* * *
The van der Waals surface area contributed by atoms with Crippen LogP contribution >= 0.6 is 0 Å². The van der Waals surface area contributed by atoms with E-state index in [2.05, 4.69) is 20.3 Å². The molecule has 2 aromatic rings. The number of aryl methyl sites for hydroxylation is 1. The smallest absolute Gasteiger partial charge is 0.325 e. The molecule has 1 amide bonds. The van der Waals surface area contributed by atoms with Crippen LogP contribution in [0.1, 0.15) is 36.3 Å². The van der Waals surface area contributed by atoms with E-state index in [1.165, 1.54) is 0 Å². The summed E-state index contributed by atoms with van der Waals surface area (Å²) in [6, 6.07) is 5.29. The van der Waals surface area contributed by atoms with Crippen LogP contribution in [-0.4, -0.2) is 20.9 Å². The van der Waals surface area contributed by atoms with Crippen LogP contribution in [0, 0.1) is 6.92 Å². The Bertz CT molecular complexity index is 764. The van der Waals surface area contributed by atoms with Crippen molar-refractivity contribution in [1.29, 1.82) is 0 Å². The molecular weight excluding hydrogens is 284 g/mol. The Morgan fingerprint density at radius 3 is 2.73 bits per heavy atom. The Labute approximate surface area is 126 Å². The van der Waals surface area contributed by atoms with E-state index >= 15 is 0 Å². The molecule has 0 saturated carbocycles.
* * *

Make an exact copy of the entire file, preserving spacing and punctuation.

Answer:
The van der Waals surface area contributed by atoms with Crippen LogP contribution >= 0.6 is 0 Å². The van der Waals surface area contributed by atoms with E-state index in [2.05, 4.69) is 20.3 Å². The molecule has 2 aromatic rings. The number of aryl methyl sites for hydroxylation is 1. The smallest absolute Gasteiger partial charge is 0.325 e. The molecule has 1 amide bonds. The van der Waals surface area contributed by atoms with Crippen LogP contribution in [0.1, 0.15) is 36.3 Å². The van der Waals surface area contributed by atoms with E-state index in [1.165, 1.54) is 0 Å². The summed E-state index contributed by atoms with van der Waals surface area (Å²) in [6, 6.07) is 5.29. The van der Waals surface area contributed by atoms with Crippen LogP contribution in [-0.4, -0.2) is 20.9 Å². The van der Waals surface area contributed by atoms with Crippen LogP contribution in [0, 0.1) is 6.92 Å². The Bertz CT molecular complexity index is 764. The van der Waals surface area contributed by atoms with Crippen molar-refractivity contribution in [1.29, 1.82) is 0 Å². The molecular weight excluding hydrogens is 284 g/mol. The Morgan fingerprint density at radius 3 is 2.73 bits per heavy atom. The Labute approximate surface area is 126 Å². The van der Waals surface area contributed by atoms with E-state index >= 15 is 0 Å². The molecule has 0 saturated carbocycles.